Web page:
alexa Risk for fracture in women with low serum levels of thyroid-stimulating hormone.
Diabetes & Endocrinology

Diabetes & Endocrinology

Journal of Thyroid Disorders & Therapy

Author(s): Bauer DC, Ettinger B, Nevitt MC, Stone KL Study of Oste

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Abstract BACKGROUND: Biochemical evidence of hyperthyroidism may be associated with low bone mass, particularly in older postmenopausal women, but no prospective studies of thyroid function and subsequent fracture risk have been done. OBJECTIVE: To examine the association between low levels of thyroid-stimulating hormone (TSH) and fracture in older women. DESIGN: Prospective cohort study with case-cohort sampling. SETTING: Four clinical centers in the United States. PATIENTS: 686 women older than 65 years of age from a cohort of 9704 women recruited from population-based listings between 1986 and 1988. MEASUREMENTS: Baseline assessment of calcaneal bone mass, spine radiography, and history of thyroid disease. Spine radiography was repeated after a mean follow-up of 3.7 years; nonspine fractures were centrally adjudicated. Thyroid-stimulating hormone was measured in sera obtained at baseline from 148 women with new hip fractures, 149 women with new vertebral fractures, and a subsample of 398 women randomly selected from the cohort. RESULTS: After adjustment for age, history of previous hyperthyroidism, self-rated health, and use of estrogen and thyroid hormone, women with a low TSH level (0.1 mU/L) had a threefold increased risk for hip fracture (relative hazard, 3.6 [95\% CI, 1.0 to 12.9]) and a fourfold increased risk for vertebral fracture (odds ratio, 4.5 [CI, 1.3 to 15.6]) compared with women who had normal TSH levels (0.5 to 5.5 mU/L). After adjustment for TSH level, a history of hyperthyroidism was associated with a twofold increase in hip fracture (relative hazard, 2.2 [CI, 1.0 to 4.4]), but use of thyroid hormone itself was not associated with increased risk for hip fracture (relative hazard, 0.5 [CI, 0.2 to 1.3]). CONCLUSIONS: Women older than 65 years of age who have low serum TSH levels, indicating physiologic hyperthyroidism, are at increased risk for new hip and vertebral fractures. Use of thyroid hormone itself does not increase risk for fracture if TSH levels are normal.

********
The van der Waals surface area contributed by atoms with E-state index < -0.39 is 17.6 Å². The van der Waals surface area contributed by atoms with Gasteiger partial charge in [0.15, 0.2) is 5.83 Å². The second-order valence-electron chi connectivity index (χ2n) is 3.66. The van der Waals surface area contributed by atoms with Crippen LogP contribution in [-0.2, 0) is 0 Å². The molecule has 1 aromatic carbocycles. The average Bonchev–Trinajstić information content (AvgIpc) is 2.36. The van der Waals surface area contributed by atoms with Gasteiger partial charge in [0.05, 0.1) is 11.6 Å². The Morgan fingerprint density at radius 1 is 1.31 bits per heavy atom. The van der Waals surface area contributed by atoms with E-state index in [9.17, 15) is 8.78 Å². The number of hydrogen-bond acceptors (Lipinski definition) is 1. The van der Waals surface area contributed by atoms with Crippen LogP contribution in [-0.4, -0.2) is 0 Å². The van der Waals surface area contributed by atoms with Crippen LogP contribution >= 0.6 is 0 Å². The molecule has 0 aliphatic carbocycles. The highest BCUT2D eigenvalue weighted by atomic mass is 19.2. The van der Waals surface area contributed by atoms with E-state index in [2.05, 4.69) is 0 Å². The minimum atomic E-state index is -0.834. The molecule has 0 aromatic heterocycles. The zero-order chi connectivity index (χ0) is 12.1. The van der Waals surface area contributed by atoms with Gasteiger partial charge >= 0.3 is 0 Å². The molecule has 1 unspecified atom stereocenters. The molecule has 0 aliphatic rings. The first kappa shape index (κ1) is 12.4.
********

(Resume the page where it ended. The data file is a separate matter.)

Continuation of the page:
This article was published in Ann Intern Med and referenced in Journal of Thyroid Disorders & Therapy

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